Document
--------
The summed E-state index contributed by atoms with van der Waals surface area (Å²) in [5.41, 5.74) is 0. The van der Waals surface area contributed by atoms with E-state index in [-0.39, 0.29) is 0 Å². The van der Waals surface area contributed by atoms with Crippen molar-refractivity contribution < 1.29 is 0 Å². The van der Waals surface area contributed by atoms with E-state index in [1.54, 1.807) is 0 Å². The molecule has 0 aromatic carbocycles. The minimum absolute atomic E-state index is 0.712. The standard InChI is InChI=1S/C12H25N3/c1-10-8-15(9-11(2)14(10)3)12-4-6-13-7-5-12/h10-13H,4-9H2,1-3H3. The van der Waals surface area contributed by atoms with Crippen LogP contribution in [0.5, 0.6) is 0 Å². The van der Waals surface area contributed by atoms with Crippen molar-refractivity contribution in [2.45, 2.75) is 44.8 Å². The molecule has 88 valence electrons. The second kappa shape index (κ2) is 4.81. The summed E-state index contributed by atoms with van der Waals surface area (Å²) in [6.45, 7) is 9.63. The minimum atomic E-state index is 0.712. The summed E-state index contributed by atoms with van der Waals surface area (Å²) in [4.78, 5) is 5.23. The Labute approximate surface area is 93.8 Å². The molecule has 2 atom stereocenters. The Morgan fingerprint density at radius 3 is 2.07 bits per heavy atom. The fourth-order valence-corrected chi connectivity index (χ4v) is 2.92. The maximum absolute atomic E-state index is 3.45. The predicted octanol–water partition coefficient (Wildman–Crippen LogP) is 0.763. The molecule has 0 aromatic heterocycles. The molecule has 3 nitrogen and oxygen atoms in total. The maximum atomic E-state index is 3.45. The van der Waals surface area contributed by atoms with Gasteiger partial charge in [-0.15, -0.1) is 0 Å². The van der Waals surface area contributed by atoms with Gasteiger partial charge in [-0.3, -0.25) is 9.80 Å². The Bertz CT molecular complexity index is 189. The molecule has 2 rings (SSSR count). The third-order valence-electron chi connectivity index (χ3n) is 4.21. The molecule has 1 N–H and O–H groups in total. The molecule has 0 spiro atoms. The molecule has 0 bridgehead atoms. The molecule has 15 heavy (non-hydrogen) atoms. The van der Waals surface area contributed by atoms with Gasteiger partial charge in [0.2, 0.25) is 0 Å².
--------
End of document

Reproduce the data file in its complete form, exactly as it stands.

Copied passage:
The summed E-state index contributed by atoms with van der Waals surface area (Å²) in [5.41, 5.74) is 0. The van der Waals surface area contributed by atoms with E-state index in [-0.39, 0.29) is 0 Å². The van der Waals surface area contributed by atoms with Crippen molar-refractivity contribution < 1.29 is 0 Å². The van der Waals surface area contributed by atoms with E-state index in [1.54, 1.807) is 0 Å². The molecule has 0 aromatic carbocycles. The minimum absolute atomic E-state index is 0.712. The standard InChI is InChI=1S/C12H25N3/c1-10-8-15(9-11(2)14(10)3)12-4-6-13-7-5-12/h10-13H,4-9H2,1-3H3. The van der Waals surface area contributed by atoms with Crippen LogP contribution in [0.5, 0.6) is 0 Å². The van der Waals surface area contributed by atoms with Crippen molar-refractivity contribution in [2.45, 2.75) is 44.8 Å². The molecule has 88 valence electrons. The second kappa shape index (κ2) is 4.81. The summed E-state index contributed by atoms with van der Waals surface area (Å²) in [6.45, 7) is 9.63. The minimum atomic E-state index is 0.712. The summed E-state index contributed by atoms with van der Waals surface area (Å²) in [4.78, 5) is 5.23. The Labute approximate surface area is 93.8 Å². The molecule has 2 atom stereocenters. The Morgan fingerprint density at radius 3 is 2.07 bits per heavy atom. The fourth-order valence-corrected chi connectivity index (χ4v) is 2.92. The maximum absolute atomic E-state index is 3.45. The predicted octanol–water partition coefficient (Wildman–Crippen LogP) is 0.763. The molecule has 0 aromatic heterocycles. The molecule has 3 nitrogen and oxygen atoms in total. The maximum atomic E-state index is 3.45. The van der Waals surface area contributed by atoms with Gasteiger partial charge in [-0.15, -0.1) is 0 Å². The van der Waals surface area contributed by atoms with Gasteiger partial charge in [-0.3, -0.25) is 9.80 Å². The Bertz CT molecular complexity index is 189. The molecule has 2 rings (SSSR count). The third-order valence-electron chi connectivity index (χ3n) is 4.21. The molecule has 1 N–H and O–H groups in total. The molecule has 0 spiro atoms. The molecule has 0 bridgehead atoms. The molecule has 15 heavy (non-hydrogen) atoms. The van der Waals surface area contributed by atoms with Gasteiger partial charge in [0.2, 0.25) is 0 Å².